Atopic Dermatitis Provoked by Heat and Humidity and Traumatic Onychodystrophy

September 1, 2006

Pruritic eruptions on both arms of a 12-year-old who has played outdoors all summer; a rash on the hand of a teenage baseball player . . . might sports be responsible for these lesions?

Case 1:

For several weeks, a 12-year-old boy has had highly pruritic eruptions on both arms. He denies any obvious exposure history, but he has played outdoors extensively this summer and says that the rash is itchier when he perspires. His family owns a dog and his siblings have seasonal allergies and asthma.

Which of the conditions in the differential is the likely diagnosis?

A. Contact dermatitis.
B. Psoriasis.
C. Atopic dermatitis.
D. Tinea corporis.
E. Granuloma annulare.

(Answer on next page.)

Case 1: This patient had a summertime flare of atopic dermatitis, C, provoked by the heat and humidity. Excessive bathing had exacerbated the condition. Treatment consisted of as-needed application of a mid- potency topical corticosteroid.

Contact dermatitis usually features some linear lesions and would be expected to abate after a few weeks. Psoriasis has more scale and involves the area around the elbows. A tinea corporis eruption is rarely this extensive, and the lesions are scalier than this patient's rash. Granuloma is not pruritic.

 

 

 

Case 2:

A 24-year-old woman has had a long-standing lesion on a fingernail. Examination reveals a roughened nail surface, absence of the cuticle adhering to the nail plate, and mild erythema and edema of the proximal nail fold. Trials of topical antifungal agents have been unsuccessful. She is otherwise healthy; her only medication is an oral contraceptive. No other nails are involved and she has no rashes.

What does this look like to you?

A. Psoriasis.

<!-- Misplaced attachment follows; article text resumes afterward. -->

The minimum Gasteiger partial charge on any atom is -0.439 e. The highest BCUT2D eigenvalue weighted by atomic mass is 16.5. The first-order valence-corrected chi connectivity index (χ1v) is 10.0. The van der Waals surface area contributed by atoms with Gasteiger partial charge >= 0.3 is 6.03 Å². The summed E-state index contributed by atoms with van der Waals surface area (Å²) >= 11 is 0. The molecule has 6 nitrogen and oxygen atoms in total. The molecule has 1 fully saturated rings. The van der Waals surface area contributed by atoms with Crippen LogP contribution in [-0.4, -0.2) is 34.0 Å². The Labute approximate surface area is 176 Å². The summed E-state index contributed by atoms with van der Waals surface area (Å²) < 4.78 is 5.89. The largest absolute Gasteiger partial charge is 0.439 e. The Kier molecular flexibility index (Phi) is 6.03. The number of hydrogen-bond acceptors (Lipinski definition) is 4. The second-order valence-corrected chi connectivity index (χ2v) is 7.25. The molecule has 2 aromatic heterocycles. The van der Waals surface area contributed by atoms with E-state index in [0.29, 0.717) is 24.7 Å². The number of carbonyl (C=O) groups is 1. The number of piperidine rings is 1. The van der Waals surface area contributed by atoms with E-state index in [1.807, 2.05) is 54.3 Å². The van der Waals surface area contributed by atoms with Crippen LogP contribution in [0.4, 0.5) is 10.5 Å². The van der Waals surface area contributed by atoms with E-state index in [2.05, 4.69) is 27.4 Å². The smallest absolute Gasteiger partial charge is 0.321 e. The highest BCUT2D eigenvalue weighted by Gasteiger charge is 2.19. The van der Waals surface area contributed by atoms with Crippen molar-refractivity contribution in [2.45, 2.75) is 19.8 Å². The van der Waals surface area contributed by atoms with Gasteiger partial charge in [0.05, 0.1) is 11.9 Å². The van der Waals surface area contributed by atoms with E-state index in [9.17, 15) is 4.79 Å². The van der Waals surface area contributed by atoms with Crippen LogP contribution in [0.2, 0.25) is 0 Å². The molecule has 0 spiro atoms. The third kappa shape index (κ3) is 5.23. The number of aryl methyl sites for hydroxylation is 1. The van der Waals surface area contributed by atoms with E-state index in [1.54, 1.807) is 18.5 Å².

B. Lichen planus.
C. Candidiasis.
D. Dermatophyte infection.
E. Traumatic onychodystrophy.

(Answer on next page.)

Case 2: This patient had traumatic onychodystrophy, E. Further clinical examination revealed evidence of small petechiae, which suggested a history of trauma. On further questioning, the patient reported a long-standing habit of picking at her cuticle. This eventually caused her nail deformity. Treatment consisted of occlusion to prevent further trauma and consultation with a psychiatrist for her obsessive-compulsive disorder.

Psoriasis usually presents with nail pitting and/or distal onycholysis. In patients with lichen planus, more than 1 nail is usually involved and there is no cuticle trauma. Candidiasis typically causes erythema and edema of the nail fold. Dermatophyte infections cause whitening of the nail plate and subungual debris, which are not seen here.

Case 3:

A rash on the dorsum of the left hand developed in a right-handed 14-year-old boy several weeks after he started playing baseball regularly. He has a history of seasonal allergies, which are controlled with an oral antihistamine. He has no other recent exposure history.

 

 

 

What is the likely diagnosis?

A. Neurodermatitis.
B. Psoriasis.
C. Contact dermatitis.
D. Atopic dermatitis.
E. Dermatophyte infection.

(Answer on next page.)

Case 3: This patient had an exacerbation of atopic dermatitis, D, from the new baseball glove. Patch testing ruled out contact dermatitis from one of the components of the glove. The combination of occlusion and perspiration was thought to have triggered the flare. He was advised to use a low-potency corticosteroid cream for the duration of the baseball season.

Neurodermatitis might be considered if the patient was unduly anxious about playing baseball. Psoriasis is usually bilateral and would not be confined to the dorsum of a hand. A dermatophyte infection would not be this extensive, even with the occlusion of the glove. Such an infection can be definitively ruled out with a potassium hydroxide evaluation.

Case 4:

After being hospitalized for a stroke, a 75-year-old woman noticed scaly, erythematous patcheson her palms and changes in her nails. The rash is asymptomatic and there is no exposure history. She takes anticoagulants and antihypertensives.

What type of rash is this?

A. Neurodermatitis.
B. Psoriasis.
C. Asteatotic eczema.
D. Contact dermatitis.
E. Atopic dermatitis.

(Answer on next page.)

Case 4: The stress of the stroke resulted in an outbreak of mild psoriasis, B, in this patient. The diagnosis is supported by the characteristic nail pitting, early distal onycholysis, and hints of subungual debris. The eruption was treated with a mid- potency topical corticosteroid.

None of the other conditions in the differential produce discrete lesions or nail changes.